If you’re considering filing a credit card chargeback for an airline ticket, cruise fare, hotel room reservation, or rental car, you’re not alone.
Your fellow travelers have the same idea. The financial services industry has coined a phrase for this: the big rise in chargebacks of 2022.
A quarter of all online shoppers in the US, Australia and the UK have filed a dispute against a merchant in the past 12 months, according to Aurora Payments, a payment systems provider. More than one in 10 initiate a chargeback at least once a month.
It’s true, monthly.
This is part two of a series on credit card disputes in the travel industry. In part one, we looked at expert advice on filing a chargeback. Today we feature customers who have successfully filed credit card disputes.
Credit card disputes may seem like a quick fix – and an easy way to get revenge on a company that has wronged you.
“It can be very difficult to control your emotions when something goes haywire while you’re traveling,” says Matt Schulz, LendingTree’s chief credit analyst. It’s so easy to hit the “dispute” button on your banking app and get a full refund for that substandard hotel stay or theft from hell.
But Schulz and other experts warn that the key to a successful credit card dispute is staying calm.
“The more you resist taking out all your frustrations on the person on the other end of the line, the better your chances of resolving your issue on your own terms,” he says.
As I noted in part one of this series on credit card chargebacks, you should have a strong case and allow the travel company to respond before moving forward. If you file a chargeback, you should carefully review your card dispute and keep your eyes on the clock. Also, use this tool sparingly, as repeat offenders are less successful and could possibly lose their credit card.
Winning a card dispute starts even before there is a dispute
Alec Pow recently rented a car in Rome. He’s never had much luck with hiring overseas, so he says he’s always “prepared for the worst”.
How are you preparing? You’ve read the fine print. All. And when Pow reviewed his contract, he found an unusually high charge — $50 — for a car returned with less than a full tank of gas. Typically, car rental companies charge you an inflated price for refueling, but no charge.
Before returning the car, he found the nearest gas station and filled it up.
“I decided to take pictures of the GPS, just to be sure. The picture clearly showed that there was no other gas station between it and the rental office,” Pow recalls, the CEO of a financial website.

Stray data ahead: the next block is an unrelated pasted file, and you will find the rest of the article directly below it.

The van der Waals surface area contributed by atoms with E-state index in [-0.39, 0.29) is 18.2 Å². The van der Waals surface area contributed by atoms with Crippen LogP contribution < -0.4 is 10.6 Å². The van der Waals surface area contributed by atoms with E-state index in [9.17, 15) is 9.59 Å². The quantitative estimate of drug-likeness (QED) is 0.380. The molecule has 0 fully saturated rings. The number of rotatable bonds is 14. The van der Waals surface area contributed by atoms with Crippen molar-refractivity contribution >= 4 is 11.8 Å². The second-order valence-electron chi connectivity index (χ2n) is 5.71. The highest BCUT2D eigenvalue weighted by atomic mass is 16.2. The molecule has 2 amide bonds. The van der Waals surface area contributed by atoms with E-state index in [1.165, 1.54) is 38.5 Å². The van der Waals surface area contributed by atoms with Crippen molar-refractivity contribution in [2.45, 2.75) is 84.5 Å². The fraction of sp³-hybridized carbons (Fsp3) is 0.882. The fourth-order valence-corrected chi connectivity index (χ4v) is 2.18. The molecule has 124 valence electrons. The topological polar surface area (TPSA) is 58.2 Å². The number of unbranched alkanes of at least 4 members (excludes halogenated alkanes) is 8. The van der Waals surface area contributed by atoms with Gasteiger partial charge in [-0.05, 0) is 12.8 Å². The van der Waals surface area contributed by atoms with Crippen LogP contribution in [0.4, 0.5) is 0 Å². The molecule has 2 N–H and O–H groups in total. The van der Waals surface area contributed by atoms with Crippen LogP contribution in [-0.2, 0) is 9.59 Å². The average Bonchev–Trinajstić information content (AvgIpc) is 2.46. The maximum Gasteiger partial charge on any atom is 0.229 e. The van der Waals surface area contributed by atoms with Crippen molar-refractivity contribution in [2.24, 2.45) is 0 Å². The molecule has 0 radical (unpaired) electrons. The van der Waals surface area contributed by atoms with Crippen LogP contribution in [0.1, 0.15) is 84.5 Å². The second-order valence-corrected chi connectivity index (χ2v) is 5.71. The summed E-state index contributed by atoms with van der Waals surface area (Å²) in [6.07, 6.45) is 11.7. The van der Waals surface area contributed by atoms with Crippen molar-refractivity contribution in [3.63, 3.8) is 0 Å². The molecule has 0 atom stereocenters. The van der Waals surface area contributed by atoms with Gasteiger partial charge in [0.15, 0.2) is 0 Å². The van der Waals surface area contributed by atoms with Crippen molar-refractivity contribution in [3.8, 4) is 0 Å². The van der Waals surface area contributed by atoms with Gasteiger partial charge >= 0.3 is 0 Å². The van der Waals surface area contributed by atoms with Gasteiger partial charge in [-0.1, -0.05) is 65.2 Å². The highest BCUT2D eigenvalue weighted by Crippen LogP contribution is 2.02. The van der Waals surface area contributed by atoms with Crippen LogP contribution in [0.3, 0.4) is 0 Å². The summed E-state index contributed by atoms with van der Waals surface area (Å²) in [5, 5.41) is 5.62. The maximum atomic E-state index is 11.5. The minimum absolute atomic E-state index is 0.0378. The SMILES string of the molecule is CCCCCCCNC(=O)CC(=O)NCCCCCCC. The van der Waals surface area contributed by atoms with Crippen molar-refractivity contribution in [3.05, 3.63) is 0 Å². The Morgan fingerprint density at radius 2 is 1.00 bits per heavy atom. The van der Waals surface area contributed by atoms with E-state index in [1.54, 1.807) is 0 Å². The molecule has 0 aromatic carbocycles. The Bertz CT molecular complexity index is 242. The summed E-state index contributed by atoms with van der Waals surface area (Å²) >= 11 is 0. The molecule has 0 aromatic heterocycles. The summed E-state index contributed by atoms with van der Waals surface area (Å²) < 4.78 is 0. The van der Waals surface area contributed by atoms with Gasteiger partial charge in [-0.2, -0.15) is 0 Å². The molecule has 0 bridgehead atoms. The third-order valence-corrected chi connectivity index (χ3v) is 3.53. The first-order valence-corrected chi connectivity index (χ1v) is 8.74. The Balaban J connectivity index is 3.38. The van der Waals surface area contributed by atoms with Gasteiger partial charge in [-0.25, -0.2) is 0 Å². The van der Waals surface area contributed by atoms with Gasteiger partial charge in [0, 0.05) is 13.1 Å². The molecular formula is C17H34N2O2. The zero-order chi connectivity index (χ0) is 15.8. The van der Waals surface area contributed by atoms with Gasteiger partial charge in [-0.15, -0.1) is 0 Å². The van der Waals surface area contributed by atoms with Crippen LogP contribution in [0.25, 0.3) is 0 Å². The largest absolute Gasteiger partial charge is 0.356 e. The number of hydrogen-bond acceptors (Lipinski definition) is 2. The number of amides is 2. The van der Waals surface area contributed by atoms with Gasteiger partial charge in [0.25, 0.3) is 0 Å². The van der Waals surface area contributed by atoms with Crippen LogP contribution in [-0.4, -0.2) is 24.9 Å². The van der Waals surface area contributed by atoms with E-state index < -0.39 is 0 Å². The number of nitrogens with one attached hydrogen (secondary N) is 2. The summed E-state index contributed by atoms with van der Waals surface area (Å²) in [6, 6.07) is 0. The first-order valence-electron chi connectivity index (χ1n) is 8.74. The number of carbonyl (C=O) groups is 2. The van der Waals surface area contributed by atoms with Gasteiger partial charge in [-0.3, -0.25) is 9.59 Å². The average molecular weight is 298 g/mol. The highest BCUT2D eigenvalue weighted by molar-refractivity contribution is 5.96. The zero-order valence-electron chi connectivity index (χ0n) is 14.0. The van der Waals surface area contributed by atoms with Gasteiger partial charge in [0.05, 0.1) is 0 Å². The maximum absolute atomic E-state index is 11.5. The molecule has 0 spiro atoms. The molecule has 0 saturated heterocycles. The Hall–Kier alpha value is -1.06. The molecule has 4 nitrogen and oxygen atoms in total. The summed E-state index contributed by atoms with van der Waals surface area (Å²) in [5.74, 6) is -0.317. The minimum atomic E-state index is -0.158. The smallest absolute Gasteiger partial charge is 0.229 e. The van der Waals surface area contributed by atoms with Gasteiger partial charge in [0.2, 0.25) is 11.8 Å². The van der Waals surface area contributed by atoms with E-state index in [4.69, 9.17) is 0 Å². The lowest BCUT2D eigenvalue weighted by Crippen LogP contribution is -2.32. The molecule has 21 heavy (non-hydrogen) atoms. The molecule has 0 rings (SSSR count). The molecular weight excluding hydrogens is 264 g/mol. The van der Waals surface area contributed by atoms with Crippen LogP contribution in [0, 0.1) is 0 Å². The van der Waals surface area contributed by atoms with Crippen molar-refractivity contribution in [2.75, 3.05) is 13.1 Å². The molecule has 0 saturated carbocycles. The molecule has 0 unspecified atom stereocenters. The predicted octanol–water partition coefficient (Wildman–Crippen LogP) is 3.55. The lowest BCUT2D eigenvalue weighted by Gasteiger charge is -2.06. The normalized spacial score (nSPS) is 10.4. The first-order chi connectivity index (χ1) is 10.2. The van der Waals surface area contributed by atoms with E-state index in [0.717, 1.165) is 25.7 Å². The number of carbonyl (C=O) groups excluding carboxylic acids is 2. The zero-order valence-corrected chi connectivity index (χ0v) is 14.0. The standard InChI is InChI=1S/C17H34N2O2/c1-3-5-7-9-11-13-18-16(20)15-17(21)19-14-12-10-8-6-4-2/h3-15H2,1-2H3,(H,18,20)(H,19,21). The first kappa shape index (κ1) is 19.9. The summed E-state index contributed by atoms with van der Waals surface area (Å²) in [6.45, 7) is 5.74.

Of course, the car rental company charged him a $50 fee.
“When I got home, I tried to talk to them but without success,” he says. So he filed a credit card dispute.
“I finally won the case, got my money back and was told that the photos I sent weighed very heavily in the decision to get my money back,” he recalls.
Be patient if you want to win your credit card dispute
Chargebacks can go on forever – and continue. Although some agreements with credit card merchants require companies to process disputes quickly and resolve them within a month, the reality is that complicated cases can take time. It happened to Rebecca Engelmann when she canceled her Singapore Airlines tickets because of the pandemic. An airline representative told her she had to wait 16 weeks for a refund, so she filed a credit card dispute.
“Our credit card company refunded the money as a courtesy,” says Engelmann, a teacher from White Plains, NY. But the airline fought the dispute and his bank took the money back.
Most travelers are unaware that there is an appeals process that can extend a chargeback for months. You may need to submit it to arbitration if there is still no resolution.
Eventually, her airline dropped the claim and she got her $3,050 back. She probably should have given Singapore the 16 weeks she wanted. (Remember that most credit cards allow at least 120 days for a dispute.)
Know the flaws
I have filed credit card disputes and negotiated thousands of cases involving credit card disputes. And believe me, there are flaws.
For example, I filed a chargeback claim against a pet store in Florida many years ago. I had bought a parrot that died within 24 hours. Loophole 1: My bank did not accept live animal disputes. I skirted that by pointing out that the Fair Credit Billing Act, which allows credit card disputes, does not allow banks to limit the types of disputes they accept. And besides, the bird was dead.
And second loophole: the company sent me a letter agreeing to refund the purchase, but canceled it later. My bank’s credit card dispute department took this as a credit memo and sided with me.
But loopholes can also work in favor of companies. Dennis Shirshikov, a real estate investment company strategist, says most credit card companies won’t refund fees from companies that traditionally have responsive refund teams, like Amazon.
“Instead, they’ll help mediate a request and get it straight for you,” he says. “It started before the pandemic, but the trend has really accelerated since then.”
So this is it. Preparation, patience, and knowing the exceptions can improve your chances of a successful credit card dispute.